Malkhei Yisrael Street in West Jerusalem

1 December 2021 | Author/Destination: | Rubric: General, Union for the Mediterranean Reading Time:  10 minutes

Morning shoppers © Yoninah/cc-by-sa-3.0

Morning shoppers © Yoninah/cc-by-sa-3.0

Malkhei Yisrael Street (lit. “Kings of Israel Street”), also spelled Malchei Yisrael, is an east-west street in the Geula neighborhood of north-central West Jerusalem. Its eastern flank, which abuts Mea Shearim Street at an intersection called Kikar HaShabbat (Sabbath Square), is the main shopping district for Haredi Jewish residents of northern West Jerusalem. The remainder of the street, which extends to Sarei Yisrael Street at its western end, includes the historic Schneller Compound and numerous Haredi and Hasidic yeshivas, girls’ schools, and synagogues.   read more…

Leshan Giant Buddha in China

30 November 2021 | Author/Destination: | Rubric: General Reading Time:  10 minutes

© Ariel Steiner/cc-by-sa-2.5

© Ariel Steiner/cc-by-sa-2.5

The Leshan Giant Buddha is a 71-metre (233 ft) tall stone statue, built between 713 and 803 (during the Tang dynasty. It is carved out of a cliff face of Cretaceous red bed sandstones that lies at the confluence of the Min River and Dadu River in the southern part of Sichuan province in China, near the city of Leshan. The stone sculpture faces Mount Emei, with the rivers flowing below its feet. It is the largest and tallest stone Buddha statue in the world and it is by far the tallest pre-modern statue in the world. The Mount Emei Scenic Area, including Leshan Giant Buddha Scenic Area, has been listed as a UNESCO World Heritage Site since 1996.   read more…

Towns and villages depopulated during the 1947–1949 Palestine war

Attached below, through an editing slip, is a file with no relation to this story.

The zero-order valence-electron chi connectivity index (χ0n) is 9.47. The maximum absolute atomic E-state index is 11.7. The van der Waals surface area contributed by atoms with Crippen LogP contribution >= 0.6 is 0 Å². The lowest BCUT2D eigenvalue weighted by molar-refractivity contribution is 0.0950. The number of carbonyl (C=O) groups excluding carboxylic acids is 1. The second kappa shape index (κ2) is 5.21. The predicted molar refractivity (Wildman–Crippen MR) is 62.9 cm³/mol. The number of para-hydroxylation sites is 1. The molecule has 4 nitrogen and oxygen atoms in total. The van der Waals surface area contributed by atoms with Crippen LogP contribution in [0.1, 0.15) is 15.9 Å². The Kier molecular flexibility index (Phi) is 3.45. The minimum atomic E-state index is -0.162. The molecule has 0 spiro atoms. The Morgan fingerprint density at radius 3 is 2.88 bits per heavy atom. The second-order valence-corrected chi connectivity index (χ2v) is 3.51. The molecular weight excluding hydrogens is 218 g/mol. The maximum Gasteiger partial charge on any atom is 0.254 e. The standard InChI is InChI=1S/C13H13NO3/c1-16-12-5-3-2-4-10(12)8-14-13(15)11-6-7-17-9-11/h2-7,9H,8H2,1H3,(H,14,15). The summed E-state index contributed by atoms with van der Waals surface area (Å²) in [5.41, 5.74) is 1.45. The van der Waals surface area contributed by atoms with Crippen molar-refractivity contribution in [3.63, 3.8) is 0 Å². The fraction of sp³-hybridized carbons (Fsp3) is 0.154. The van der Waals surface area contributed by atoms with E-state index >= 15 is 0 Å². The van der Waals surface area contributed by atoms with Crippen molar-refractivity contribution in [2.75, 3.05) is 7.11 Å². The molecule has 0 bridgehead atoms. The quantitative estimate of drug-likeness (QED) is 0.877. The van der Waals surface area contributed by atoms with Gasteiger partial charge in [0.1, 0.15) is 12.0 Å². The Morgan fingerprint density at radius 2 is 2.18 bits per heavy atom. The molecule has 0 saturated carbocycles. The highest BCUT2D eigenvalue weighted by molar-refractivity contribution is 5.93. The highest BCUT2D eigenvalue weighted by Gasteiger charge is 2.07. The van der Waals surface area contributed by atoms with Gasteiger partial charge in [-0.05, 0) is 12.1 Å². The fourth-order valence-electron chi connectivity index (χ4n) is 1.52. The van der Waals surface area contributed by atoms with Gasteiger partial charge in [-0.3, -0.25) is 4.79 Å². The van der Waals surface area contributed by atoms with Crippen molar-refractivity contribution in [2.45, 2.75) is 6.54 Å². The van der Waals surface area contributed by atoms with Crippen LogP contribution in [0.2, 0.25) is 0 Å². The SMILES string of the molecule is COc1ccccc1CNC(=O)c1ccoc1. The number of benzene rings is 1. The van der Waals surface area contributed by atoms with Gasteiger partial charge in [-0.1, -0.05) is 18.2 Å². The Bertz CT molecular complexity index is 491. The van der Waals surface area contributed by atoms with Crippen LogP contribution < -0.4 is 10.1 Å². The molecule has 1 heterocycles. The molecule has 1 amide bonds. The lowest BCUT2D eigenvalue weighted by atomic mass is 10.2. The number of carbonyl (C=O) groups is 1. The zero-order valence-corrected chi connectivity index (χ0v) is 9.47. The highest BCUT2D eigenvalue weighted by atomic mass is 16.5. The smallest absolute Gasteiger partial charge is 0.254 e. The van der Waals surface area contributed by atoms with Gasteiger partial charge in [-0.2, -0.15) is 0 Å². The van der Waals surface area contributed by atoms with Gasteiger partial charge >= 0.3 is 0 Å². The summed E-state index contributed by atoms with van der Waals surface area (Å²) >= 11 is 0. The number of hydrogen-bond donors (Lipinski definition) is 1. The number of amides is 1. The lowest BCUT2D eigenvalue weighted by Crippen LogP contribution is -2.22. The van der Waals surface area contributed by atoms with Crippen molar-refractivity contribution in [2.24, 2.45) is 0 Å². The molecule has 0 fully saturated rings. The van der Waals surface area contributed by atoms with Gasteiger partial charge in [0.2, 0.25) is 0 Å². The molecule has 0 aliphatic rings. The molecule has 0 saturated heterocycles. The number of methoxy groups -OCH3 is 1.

29 November 2021 | Author/Destination: | Rubric: General, Union for the Mediterranean Reading Time:  2 minutes

Towns and villages depopulated during the 1947–1949 Palestine war © Wiki Commons

Towns and villages depopulated during the 1947–1949 Palestine war © Wiki Commons

During the 1947–1949 Palestine war around 400 Arab towns and villages were depopulated, with a majority being entirely destroyed and left uninhabitable (Nakba). Today these locations are in Israel; many of the locations were repopulated by Jewish immigrants, with their place names replaced with new Hebrew place names.   read more…

Theme Week County Cork – Glengarriff

27 November 2021 | Author/Destination: | Rubric: General Reading Time:  6 minutes

© Andreas F.  Borchert/cc-by-sa-4.0

© Andreas F. Borchert/cc-by-sa-4.0

Glengarriff (Irish: Gleann Garbh, meaning ‘rough glen’) is a village of approximately 140 people on the N71 national secondary road in the Beara Peninsula of County Cork, Ireland. Known internationally as a tourism venue, it has a number of natural attractions. It sits at the northern head of Glengarriff Bay, a smaller enclave of Bantry Bay. Located 20 km (~12 miles) west of Bantry, and 30 km (~18 miles) east of Castletownbere, it is a common stopping-point along the routes around the area. Primarily, the economy revolves around a combination of tourism, farming and local services.   read more…

Pingyao Ancient City in China

27 November 2021 | Author/Destination: | Rubric: General, UNESCO World Heritage Reading Time:  7 minutes

Rih Sheng Chang Bank © Peellden/cc-by-3.0

Rih Sheng Chang Bank © Peellden/cc-by-3.0

Pingyao, officially Pingyao Ancient City, is a settlement in central Shanxi, China, famed for its importance in Chinese economic history and for its well-preserved Ming and Qing urban planning and architecture. Administratively, it comprises the town of Gutao in Pingyao County in Jinzhong Prefecture. It has a population of about 50,000.   read more…